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Old November 19 2010, 02:28 PM   #807
JacksonArcher
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Re: Movies Seen in 2010

CaptainCanada wrote: View Post
If Yates' work has fewer obvious stylistic tics than Cuaron's, he still brings a very clean, cool style to things. The depiction of the Battle of the Department of Mysteries, for instance, is way, way cooler than how it is described in the books (the Death Eaters and the Order apparating in black/white smoke, for instance, and fighting in smoke form, is really neat).
One thing I have noticed with these films is how sometimes they downplay the action. For example, I remember the whole part where the Order invade the Department of Mysteries to be far bigger in scale and much lengthier, but in Order of the Phoenix that whole part of the book was scaled back considerably. It was a little bit of a letdown, because I had imagined this grandiose battle in my mind, but I felt like it was very diminished in the film version. I understand they had to truncate things for length and time purposes, but I was expecting a bit more grandeur for the big finale.

I have the same complaint for Half-Blood Prince. That book has hundreds and hundreds of pages where we get nothing but meddlesome romance between the younger characters and then things finally get interesting toward the last remaining hundred pages of the book. For some reason, the death of Dumbledore and then the invasion of Hogwarts just didn't have that sweeping quality that I expected. I did hear that a lot of the battle was cut to save for "The Battle of Hogwarts" at the end of Deathly Hallows: Part 2, but I remember reading the book and just being swept up in the drama of Dumbledore dying so suddenly after such a suspenseful build-up (and in the film version, I feel like it loses a lot of its impact: there is some build-up, but it's much more dramatic than suspenseful, and Snape actually killing Dumbledore for some reason didn't capture that sense of begrudging awfulness that it did in the book).

Half-Blood Prince is actually the most gorgeously shot of all the Harry Potter films, but there were some cases where I was expecting some grit and roughness and instead there was a bit too much gloss, if that makes sense. I understand that because these are films and not books that we can't get the gradual build-up that we can while reading a book for a prolonged period of time, but for some reason I was really let down at some of the punchier moments of these films. For example, Sirius Black's death felt meaningless to me. I'm sorry, but I wanted to get emotionally involved, but it just didn't pack the emotional punch I was expecting.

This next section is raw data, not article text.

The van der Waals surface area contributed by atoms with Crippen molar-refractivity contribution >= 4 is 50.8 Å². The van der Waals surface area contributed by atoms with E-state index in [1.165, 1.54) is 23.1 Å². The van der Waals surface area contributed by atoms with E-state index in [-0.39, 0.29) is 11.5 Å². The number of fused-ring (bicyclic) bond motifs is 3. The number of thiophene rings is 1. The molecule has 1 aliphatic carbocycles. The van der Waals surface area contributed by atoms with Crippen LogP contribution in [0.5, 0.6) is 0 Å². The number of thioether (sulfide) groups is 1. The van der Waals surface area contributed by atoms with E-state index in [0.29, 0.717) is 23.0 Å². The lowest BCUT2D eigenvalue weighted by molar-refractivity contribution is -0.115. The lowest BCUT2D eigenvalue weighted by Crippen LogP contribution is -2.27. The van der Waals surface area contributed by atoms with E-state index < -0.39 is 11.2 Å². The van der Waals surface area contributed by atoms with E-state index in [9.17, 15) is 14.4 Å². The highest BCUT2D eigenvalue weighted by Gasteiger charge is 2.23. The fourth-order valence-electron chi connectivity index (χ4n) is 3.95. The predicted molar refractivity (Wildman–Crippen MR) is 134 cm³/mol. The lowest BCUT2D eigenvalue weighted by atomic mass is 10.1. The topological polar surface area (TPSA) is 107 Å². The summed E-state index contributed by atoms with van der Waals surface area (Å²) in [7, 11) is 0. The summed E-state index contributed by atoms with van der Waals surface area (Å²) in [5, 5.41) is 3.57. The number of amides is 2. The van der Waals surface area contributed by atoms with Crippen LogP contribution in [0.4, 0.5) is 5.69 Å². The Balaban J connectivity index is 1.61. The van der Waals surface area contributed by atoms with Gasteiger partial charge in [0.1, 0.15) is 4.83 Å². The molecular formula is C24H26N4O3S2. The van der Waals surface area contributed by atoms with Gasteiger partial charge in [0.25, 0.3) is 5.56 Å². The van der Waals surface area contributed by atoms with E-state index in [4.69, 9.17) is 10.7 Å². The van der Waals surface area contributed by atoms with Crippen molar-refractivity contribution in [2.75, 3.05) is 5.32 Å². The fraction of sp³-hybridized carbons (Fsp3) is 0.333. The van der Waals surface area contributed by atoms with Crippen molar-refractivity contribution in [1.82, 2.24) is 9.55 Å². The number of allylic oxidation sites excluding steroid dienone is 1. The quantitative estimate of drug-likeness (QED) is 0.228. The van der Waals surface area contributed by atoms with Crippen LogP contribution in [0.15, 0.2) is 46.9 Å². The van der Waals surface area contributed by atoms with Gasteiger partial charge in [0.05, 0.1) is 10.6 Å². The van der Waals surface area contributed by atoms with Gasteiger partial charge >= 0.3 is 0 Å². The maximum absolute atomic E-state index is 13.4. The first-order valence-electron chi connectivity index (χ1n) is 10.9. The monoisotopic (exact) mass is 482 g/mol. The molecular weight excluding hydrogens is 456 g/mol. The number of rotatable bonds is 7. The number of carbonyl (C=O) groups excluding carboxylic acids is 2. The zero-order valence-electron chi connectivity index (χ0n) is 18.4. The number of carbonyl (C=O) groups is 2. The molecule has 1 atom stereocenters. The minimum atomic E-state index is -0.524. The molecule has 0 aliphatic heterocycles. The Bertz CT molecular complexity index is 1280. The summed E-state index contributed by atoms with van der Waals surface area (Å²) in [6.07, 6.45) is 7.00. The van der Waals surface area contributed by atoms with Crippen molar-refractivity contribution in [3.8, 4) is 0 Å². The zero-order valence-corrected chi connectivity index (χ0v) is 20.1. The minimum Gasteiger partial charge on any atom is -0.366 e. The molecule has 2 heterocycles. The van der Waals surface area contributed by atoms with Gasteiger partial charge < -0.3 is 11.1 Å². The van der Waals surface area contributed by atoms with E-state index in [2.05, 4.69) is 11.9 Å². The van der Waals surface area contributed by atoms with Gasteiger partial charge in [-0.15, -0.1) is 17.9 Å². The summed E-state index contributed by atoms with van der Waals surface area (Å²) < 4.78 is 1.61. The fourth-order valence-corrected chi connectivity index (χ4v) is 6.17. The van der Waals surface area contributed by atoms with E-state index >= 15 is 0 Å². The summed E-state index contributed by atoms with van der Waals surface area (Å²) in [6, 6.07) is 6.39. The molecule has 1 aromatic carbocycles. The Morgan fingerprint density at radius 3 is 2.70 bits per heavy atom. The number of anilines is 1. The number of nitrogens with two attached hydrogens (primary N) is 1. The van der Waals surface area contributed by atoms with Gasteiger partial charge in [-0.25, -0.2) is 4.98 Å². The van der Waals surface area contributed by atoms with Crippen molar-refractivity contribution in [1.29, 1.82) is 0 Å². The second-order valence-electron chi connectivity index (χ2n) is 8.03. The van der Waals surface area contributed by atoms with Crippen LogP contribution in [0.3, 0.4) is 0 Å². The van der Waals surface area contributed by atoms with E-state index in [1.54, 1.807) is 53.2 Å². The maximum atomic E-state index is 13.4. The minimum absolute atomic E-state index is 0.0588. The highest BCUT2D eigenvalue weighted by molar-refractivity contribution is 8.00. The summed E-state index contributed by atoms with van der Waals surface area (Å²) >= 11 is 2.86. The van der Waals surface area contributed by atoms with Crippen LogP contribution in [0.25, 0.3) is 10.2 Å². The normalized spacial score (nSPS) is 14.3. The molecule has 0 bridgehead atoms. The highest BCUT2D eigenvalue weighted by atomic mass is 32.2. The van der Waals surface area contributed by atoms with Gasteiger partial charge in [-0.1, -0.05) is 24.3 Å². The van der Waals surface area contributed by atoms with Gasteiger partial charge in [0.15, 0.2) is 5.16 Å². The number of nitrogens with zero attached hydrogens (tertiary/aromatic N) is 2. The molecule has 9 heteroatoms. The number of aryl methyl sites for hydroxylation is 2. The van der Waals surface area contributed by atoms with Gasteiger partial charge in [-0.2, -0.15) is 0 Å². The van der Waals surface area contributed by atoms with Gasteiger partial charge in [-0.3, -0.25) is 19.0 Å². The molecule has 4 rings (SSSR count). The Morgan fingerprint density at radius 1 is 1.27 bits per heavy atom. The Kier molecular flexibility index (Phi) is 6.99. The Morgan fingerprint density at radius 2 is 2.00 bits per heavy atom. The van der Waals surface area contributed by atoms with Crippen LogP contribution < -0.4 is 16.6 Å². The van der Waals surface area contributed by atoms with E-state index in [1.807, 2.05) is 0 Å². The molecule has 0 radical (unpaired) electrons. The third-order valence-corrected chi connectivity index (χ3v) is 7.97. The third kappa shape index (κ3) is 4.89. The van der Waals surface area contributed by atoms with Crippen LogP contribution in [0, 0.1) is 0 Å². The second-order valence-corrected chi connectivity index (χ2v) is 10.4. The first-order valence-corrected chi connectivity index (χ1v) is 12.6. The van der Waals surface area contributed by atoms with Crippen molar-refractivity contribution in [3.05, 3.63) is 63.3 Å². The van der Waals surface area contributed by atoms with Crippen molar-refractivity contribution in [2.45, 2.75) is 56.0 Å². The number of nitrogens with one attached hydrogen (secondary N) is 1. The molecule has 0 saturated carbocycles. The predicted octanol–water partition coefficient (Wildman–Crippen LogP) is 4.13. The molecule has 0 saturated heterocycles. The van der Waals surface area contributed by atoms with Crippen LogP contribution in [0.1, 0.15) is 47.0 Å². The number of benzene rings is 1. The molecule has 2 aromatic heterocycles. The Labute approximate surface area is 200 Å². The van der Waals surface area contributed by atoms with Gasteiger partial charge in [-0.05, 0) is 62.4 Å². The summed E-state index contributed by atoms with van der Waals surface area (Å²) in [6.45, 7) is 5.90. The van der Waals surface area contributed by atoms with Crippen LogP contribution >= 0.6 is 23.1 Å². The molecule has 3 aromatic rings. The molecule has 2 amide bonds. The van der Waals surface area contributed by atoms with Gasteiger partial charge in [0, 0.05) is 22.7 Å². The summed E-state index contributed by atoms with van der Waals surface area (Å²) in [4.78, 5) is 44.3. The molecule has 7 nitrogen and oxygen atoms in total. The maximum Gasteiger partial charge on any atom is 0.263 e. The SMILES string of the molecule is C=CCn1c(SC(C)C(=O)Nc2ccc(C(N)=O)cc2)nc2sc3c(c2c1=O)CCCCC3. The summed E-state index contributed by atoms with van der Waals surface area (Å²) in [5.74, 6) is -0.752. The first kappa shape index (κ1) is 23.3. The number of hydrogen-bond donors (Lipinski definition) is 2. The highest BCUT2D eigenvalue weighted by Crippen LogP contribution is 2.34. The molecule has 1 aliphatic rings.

These might be quibbles about the adaptation process more so than the execution of these books, but I remember when Cedric died at the end of Goblet of Fire and how emotionally affected I was. Perhaps because that was the first legitimate death in the series, and Newell played it much more broadly (whereas Yates' style is more restrained), but I felt more moved by it than the death of Sirius. Also, the action in Goblet of Fire is much punchier and more exciting. We still haven't gotten any more rousing action sequences in the series since the Golden Egg scene in Goblet of Fire. I understand that book was plotted much more in the vein of a traditional action thriller than the rest of the books, but for some reason I feel like the remaining movies have lacked in suitably exciting action quotient since Goblet of Fire.

Anyway, these are minor quibbles. The acting, cinematography, and pacing have all really for better or worse improved since the first few films, and I mostly attribute that to Alfonso Cuaron's economical pacing. Since Prisoner of Azkaban, the subsequent directors in the series i.e. Newell and Yates haven't been so chained down to keeping a laborious pacing for these films because of the hefty material. As a matter of fact, they flow a lot better than Columbus's first two films. I just wish some of the more punchier moments felt more exciting and dramatic similarly to how I read them in the books, but I guess that's more attributable to Yates' more restrained style, which is admirable but just a little disappointing.
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